“ Jugurtha," said I to the negro, placing my hand kindly upon his shoulder, “ Jugurtha, do you hear me? My brave black brother, we must bestir ourselves, and bale the boat out.”

At the first few words he was heedless, but, when the two syllables, brother, met his ear, he started and trembled, and immediately one of the most intense and unsophisticated grins of pleasure divided the lower part of his countenance for a moment, showing two ranges of teeth of the whitest and the largest, and he then jumped upon his legs as if he had been electrified. Though I talked about baling the water out of the boat, I had no idea how it was to be effected. Either hat or cap we had none; and my ingenuity could furnish no better means than the toilsome and childish ones of using the hollows of our hands. Jugurtha knew better. He had his jacket off in an instant, and making a sort of bucket of the body of it, with my assist

Continued from page 223.

ance, we scooped out the water manfully. In less than half an hour we were tolerably dry.

Wet and weary as we were, fatigue made her usual and uncompromising demand upon nature for sleep. So Jugurtha and I lay down in the bottom of the boat fraternally, and, as the night was cool, Bounder came and thrust his shaggy and warmth-imparting hide between us, and thus we slept in an open boat, and in the open ocean, the retiring storm singing us its mournful lullaby.

Well do I remember it, that repose was a delicious one. For the first hours my senses were swaddled with a deep, dreamy, and vague consciousness of security, a feeling of having the arms of a tangible Providence round about me, and I nestled into my fancied happiness, as does the unweaned infant into the bosom of its mother. But toward morning the visions of my mind grew more distinct, and more joyous. I dreamt, ridiculously enough, that I was asleep in the best state bed of Mr. Falck, my old master, and that his five daughters were standing around me, with merry malice in their faces. Methought that I saw them distinctly, but I could not wake. They spread around this large bed, a most superb breakfast, nor was there wanting wines and fruits. I strove to arouse and scold them for this their graceless conduct in being thus in a bachelor's bed-room, and for bringing about me also so many appetising and tantalising viands. But my efforts were vain, I could neither move nor speak, though I heard and saw every thing minutely. And then methought that the plump, and pretty, and red-haired Miss Agatha, came close up to my bed side, and dabbling my blushing and burning cheeks with her very white fingers, said to me, mouthing her words like a nurse to its child, “ Pretty little babe, it can't wake up, can't it?--high nonny, ho nonny, and there's its breakfast, pretty dear it shall have some sugar if it will open its pretty eyes, bless it !" And, at every word, the sisters around were convulsed with laughter. A feeling of dissatisfaction-of the supernatural, now began to creep over my dream ;-how was it that I appeared to be as marble, motionless, powerless ?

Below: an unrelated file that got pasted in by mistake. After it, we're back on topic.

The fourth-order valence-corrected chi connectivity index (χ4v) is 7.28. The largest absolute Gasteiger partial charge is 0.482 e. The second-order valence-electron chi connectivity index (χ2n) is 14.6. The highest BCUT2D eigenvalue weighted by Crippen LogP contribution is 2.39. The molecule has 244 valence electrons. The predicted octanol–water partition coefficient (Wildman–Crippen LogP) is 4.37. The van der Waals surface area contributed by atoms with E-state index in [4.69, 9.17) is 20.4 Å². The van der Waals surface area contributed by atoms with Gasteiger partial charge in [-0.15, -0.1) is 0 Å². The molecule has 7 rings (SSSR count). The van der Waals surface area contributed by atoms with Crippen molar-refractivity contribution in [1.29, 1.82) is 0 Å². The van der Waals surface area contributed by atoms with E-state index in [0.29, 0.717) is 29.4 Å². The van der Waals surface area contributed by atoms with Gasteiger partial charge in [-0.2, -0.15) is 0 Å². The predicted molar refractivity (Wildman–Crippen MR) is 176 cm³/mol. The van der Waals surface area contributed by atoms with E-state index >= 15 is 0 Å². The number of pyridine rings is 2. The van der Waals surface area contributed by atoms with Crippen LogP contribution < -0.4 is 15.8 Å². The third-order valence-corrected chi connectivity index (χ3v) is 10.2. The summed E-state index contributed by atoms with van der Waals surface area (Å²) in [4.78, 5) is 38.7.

“ See at it,” said my wicked tormentor, “how vexed it looks in its slumbers. Hush thee, my babe. Ardenty, pardenty, they sha'n't tease it-no, they sha'n't. Come, sisters dear, let us rock it, and sing to it.”

And then, methought, that each of the four sisters, laying hold of a bedpost, began, despite the level and firm floor, rocking me most energetically, and that the young and little Mira, with her oblique bright eyes glistening with mirth, stood, singing at the foot of the bed, as well as she could for laughing, “ There it goes up, up, up, and here it goes down, down, downy," &c.

I dreamt that this farce was kept up a considerable time, till at length Mira exclaimed, “ Oh! the dunder-headed sleeper, it will never wake-let us try this;" and she dashed full into my face a huge jug of cold water.

I awoke indeed. The salt spray was pouring down my face. My bed of state was changed into a crazy boat; the banquet around me was the famine-stricken waves; for the fresh and merry faces, there